I believe this is due to the location of the battery and motor. They both sit nice and low on the bike, below the cranks, centralising the mass and giving the Neo a low centre of gravity. Like the late rugby legend, Jonah Lomu, the Habit Neo is hefty, but has a wicked side step.
It’s also a dirt jumper’s dream, in that the weight adds an uncanny stability in the air. Unlike a lightweight race machine where you cannot afford to be an inch too far forward or back, this chunky beast actually feels way more settled and forgiving. (Even for the likes of me, who spends way more time on my TT bike than dirt jumping.) In fact, it reminded me more of my days of scrubbing table tops on my KTM 250 when I was young and fearless.
Adding to the immense amount of grip in turns, and the ability to absorb impact on landings, are wheels and tyres that look like they could have come off my 250. Laced in are a set of WTB ST i29 TCS tubeless rims, with proper grippy Maxxis Rekon 29×2.6” rubber.
The Habit range is predominantly built for trail and enduro riding, so suspension is of the utmost importance. There’s been no skimping here—the Habit Neo 3 is pleasantly specced with RockShox 35 Gold RL air forks with a whopping (in MTB terms) 140 mm of travel. They not only help absorb landings, but also make hard hits from unexpected lurkers less bone-crunching and wallet-draining.
At the rear you have the equally burly and well-damped RockShox Deluxe Select R air shockIt has 130 mm of travel, which is yet again crucial for saving the tush and lower back from unnecessary punishment.
The more expensive Habit Neo 1 has far more budget-buckling suspension in the form of RockShox’s Deluxe Ultimate RT, which allows for more fine-tuning for expert level riders. But I was more than impressed with the Neo 3’s suspension setup (then again, I am by no means a full-time pro.)
Imagine Siya Kolisi accelerating to Wayde Van Niekerk-level speed, and suddenly needing to stop. The potential person on person impact, or, in the case of the Habit Neo, human on tree impact, could be catastrophic! Luckily a massive Magura MT30 twin pot caliper on the front, with an equally massive Spider rotor, gives you complete peace of mind.
But the Habit Neo’s real stand-out feature, is the ‘E’ factor. In the early days of the E-bike craze, you climbed on, pedalled and received this heavenly shove in the desired direction with only one setting. Now, on this machine, you have the option of multiple assistance settings, ranging from ‘Eco,’ for some minor and fitness-promoting assistance (20%), all the way to ‘Turbo,’ for serious acceleration.
The ‘Turbo’ setting, when engaged with just a minor turn of the pedals and the flick of a button, shoves you forward in a way that would make my dad’s Triumph Tiger need to drop a gear. Unfortunately, the top speed is limited to roughly 30 km/h (legislation limits E-bicycles to 25 km/h). So once you’ve dropped your mates like a bad habit, you need to have some serious quads and fitness levels to stay ahead of them on a flat road, where speeds in excess of 30 are not unheard of.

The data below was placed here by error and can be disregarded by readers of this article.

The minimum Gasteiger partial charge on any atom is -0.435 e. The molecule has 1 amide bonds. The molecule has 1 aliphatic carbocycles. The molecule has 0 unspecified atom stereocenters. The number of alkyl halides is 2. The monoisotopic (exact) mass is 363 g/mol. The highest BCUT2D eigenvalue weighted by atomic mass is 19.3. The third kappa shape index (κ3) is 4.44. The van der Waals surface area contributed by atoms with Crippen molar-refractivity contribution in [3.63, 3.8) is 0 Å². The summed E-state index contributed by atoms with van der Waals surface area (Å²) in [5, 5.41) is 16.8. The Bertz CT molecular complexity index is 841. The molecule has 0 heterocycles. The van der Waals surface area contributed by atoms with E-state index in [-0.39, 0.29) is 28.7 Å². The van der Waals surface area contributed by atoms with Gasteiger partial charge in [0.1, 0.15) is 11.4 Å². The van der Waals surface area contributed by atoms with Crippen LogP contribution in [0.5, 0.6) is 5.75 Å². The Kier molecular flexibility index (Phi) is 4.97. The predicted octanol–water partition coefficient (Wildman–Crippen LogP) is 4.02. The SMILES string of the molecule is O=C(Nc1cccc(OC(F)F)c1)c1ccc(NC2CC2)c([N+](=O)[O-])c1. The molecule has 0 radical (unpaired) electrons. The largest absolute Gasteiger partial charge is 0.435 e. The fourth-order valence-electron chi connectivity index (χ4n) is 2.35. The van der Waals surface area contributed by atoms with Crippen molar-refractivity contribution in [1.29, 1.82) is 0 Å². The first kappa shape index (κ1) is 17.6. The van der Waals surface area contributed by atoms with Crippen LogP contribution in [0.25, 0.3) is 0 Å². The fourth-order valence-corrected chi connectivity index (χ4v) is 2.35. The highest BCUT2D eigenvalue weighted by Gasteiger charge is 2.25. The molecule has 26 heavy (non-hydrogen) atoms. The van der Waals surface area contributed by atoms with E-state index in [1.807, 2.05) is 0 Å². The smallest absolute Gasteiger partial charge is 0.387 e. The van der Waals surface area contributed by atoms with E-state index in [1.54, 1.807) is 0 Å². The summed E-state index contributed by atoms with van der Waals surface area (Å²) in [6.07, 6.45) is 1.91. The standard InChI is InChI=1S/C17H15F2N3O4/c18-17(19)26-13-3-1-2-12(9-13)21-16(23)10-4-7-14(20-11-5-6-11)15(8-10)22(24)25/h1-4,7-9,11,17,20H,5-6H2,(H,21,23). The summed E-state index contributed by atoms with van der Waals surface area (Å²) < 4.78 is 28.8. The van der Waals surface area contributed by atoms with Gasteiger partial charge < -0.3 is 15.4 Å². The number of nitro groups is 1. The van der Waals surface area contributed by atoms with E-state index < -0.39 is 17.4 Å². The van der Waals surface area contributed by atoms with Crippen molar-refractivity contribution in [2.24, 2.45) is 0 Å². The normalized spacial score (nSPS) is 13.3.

At 23 kg this would be a challenge, hence the bike being better suited to trail and enduro-type riding. Having said that, if all else fails, you can catch them on the next uphill!
Other modes include ‘Tour,’ for a more sedate ride, as well as the ‘EMTB’ mode for a more competitive edge, when acceleration is needed between turns without ripping your arms off. All of these modes come with different battery life restrictions—ranging from 40 km in ‘Turbo’ to 100 km in ‘Eco’ and ‘Tour.’
The last setting, which is the one that created the most boyish giggles, is, wait for it… ‘Walk’ mode! You heard me; imagine being caught in a bottleneck up a climb and having to dismount and push 23 kgs up a loose, sandy incline. No problem for the Habit Neo. Flick it into ‘Walk,’ and the motor will engage just enough to make the Habit Neo roll alongside you, while you stroll along without sweat pouring down your brow.
All said and done, the Cannondale Habit Neo 3 was an immense surprise to me. Not only because I realised how much fun E-bikes can be, and how the industry is sure to boom with them, but also because of how much attention to detail and passion has gone into the bike. This is a bike built by a company with an obviously talented and well-groomed R&D department, that has tested their bikes in every conceivable type of terrain.
The Habit Neo is a great bike and certainly one to consider, even if you are competitive like me, but are looking for hours of no-nonsense fun without the pressures of having to train. If your mind remembers what your body has long since forgotten, and you are not sure that you need the pain of getting back up to speed again, then the Habit Neo 3 could make the whole exercise a pleasure.
Whatever type of rider you are, I do believe that once you have slung your leg over one of these it will find place in your stable, even if the prices range upward of R80,000. But hey—how can you put a price on hours of fun in the sun?